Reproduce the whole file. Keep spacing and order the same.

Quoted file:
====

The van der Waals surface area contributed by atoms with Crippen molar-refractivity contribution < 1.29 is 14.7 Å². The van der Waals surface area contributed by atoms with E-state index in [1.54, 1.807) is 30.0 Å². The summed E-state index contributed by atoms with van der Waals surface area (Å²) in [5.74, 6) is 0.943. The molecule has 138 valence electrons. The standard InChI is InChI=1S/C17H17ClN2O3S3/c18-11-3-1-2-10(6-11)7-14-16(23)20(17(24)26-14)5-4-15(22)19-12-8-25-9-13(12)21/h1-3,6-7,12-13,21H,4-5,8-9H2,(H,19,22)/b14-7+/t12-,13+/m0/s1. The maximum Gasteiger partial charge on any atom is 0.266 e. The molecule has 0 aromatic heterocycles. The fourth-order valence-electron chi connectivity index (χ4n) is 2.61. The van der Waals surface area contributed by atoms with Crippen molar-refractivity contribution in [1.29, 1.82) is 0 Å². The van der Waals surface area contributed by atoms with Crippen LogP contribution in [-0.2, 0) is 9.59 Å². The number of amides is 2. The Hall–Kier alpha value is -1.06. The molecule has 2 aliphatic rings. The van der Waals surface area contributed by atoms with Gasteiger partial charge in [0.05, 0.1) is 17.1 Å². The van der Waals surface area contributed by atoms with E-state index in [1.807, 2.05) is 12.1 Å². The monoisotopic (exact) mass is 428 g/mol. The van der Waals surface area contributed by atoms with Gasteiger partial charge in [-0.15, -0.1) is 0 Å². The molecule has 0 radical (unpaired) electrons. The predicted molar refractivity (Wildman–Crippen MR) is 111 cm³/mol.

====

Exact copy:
The van der Waals surface area contributed by atoms with Crippen molar-refractivity contribution < 1.29 is 14.7 Å². The van der Waals surface area contributed by atoms with E-state index in [1.54, 1.807) is 30.0 Å². The summed E-state index contributed by atoms with van der Waals surface area (Å²) in [5.74, 6) is 0.943. The molecule has 138 valence electrons. The standard InChI is InChI=1S/C17H17ClN2O3S3/c18-11-3-1-2-10(6-11)7-14-16(23)20(17(24)26-14)5-4-15(22)19-12-8-25-9-13(12)21/h1-3,6-7,12-13,21H,4-5,8-9H2,(H,19,22)/b14-7+/t12-,13+/m0/s1. The maximum Gasteiger partial charge on any atom is 0.266 e. The molecule has 0 aromatic heterocycles. The fourth-order valence-electron chi connectivity index (χ4n) is 2.61. The van der Waals surface area contributed by atoms with Crippen molar-refractivity contribution in [1.29, 1.82) is 0 Å². The van der Waals surface area contributed by atoms with Crippen LogP contribution in [-0.2, 0) is 9.59 Å². The number of amides is 2. The Hall–Kier alpha value is -1.06. The molecule has 2 aliphatic rings. The van der Waals surface area contributed by atoms with Gasteiger partial charge in [0.05, 0.1) is 17.1 Å². The van der Waals surface area contributed by atoms with E-state index in [1.807, 2.05) is 12.1 Å². The monoisotopic (exact) mass is 428 g/mol. The van der Waals surface area contributed by atoms with Gasteiger partial charge in [-0.15, -0.1) is 0 Å². The molecule has 0 radical (unpaired) electrons. The predicted molar refractivity (Wildman–Crippen MR) is 111 cm³/mol.